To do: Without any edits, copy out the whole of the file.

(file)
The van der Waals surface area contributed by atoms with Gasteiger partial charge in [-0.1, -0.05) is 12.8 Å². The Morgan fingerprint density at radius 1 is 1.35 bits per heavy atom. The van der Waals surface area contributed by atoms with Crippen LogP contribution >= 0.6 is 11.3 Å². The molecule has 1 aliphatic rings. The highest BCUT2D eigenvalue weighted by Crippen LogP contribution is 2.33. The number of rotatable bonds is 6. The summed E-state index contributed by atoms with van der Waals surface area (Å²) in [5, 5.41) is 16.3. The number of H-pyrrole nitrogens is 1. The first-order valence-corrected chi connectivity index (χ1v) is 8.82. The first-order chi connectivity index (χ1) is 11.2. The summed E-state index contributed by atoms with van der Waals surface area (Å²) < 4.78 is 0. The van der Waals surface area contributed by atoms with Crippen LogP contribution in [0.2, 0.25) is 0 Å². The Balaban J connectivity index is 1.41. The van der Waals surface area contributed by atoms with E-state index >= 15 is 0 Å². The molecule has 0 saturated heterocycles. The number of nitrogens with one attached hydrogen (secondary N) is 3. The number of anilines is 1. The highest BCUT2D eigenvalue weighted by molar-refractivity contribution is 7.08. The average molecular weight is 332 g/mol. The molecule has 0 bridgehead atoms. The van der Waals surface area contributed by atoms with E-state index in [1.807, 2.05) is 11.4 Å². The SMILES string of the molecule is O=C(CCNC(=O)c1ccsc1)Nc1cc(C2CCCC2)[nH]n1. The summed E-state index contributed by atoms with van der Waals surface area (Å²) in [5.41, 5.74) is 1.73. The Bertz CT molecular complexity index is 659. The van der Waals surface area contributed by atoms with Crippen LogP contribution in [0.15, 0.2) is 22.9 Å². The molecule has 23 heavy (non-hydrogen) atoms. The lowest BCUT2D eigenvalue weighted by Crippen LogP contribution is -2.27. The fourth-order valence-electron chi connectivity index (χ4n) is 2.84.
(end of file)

The van der Waals surface area contributed by atoms with Gasteiger partial charge in [-0.1, -0.05) is 12.8 Å². The Morgan fingerprint density at radius 1 is 1.35 bits per heavy atom. The van der Waals surface area contributed by atoms with Crippen LogP contribution >= 0.6 is 11.3 Å². The molecule has 1 aliphatic rings. The highest BCUT2D eigenvalue weighted by Crippen LogP contribution is 2.33. The number of rotatable bonds is 6. The summed E-state index contributed by atoms with van der Waals surface area (Å²) in [5, 5.41) is 16.3. The number of H-pyrrole nitrogens is 1. The first-order valence-corrected chi connectivity index (χ1v) is 8.82. The first-order chi connectivity index (χ1) is 11.2. The summed E-state index contributed by atoms with van der Waals surface area (Å²) < 4.78 is 0. The van der Waals surface area contributed by atoms with Crippen LogP contribution in [0.2, 0.25) is 0 Å². The Balaban J connectivity index is 1.41. The van der Waals surface area contributed by atoms with E-state index >= 15 is 0 Å². The molecule has 0 saturated heterocycles. The number of nitrogens with one attached hydrogen (secondary N) is 3. The number of anilines is 1. The highest BCUT2D eigenvalue weighted by molar-refractivity contribution is 7.08. The average molecular weight is 332 g/mol. The molecule has 0 bridgehead atoms. The van der Waals surface area contributed by atoms with E-state index in [1.807, 2.05) is 11.4 Å². The SMILES string of the molecule is O=C(CCNC(=O)c1ccsc1)Nc1cc(C2CCCC2)[nH]n1. The summed E-state index contributed by atoms with van der Waals surface area (Å²) in [5.41, 5.74) is 1.73. The Bertz CT molecular complexity index is 659. The van der Waals surface area contributed by atoms with Crippen LogP contribution in [0.15, 0.2) is 22.9 Å². The molecule has 23 heavy (non-hydrogen) atoms. The lowest BCUT2D eigenvalue weighted by Crippen LogP contribution is -2.27. The fourth-order valence-electron chi connectivity index (χ4n) is 2.84.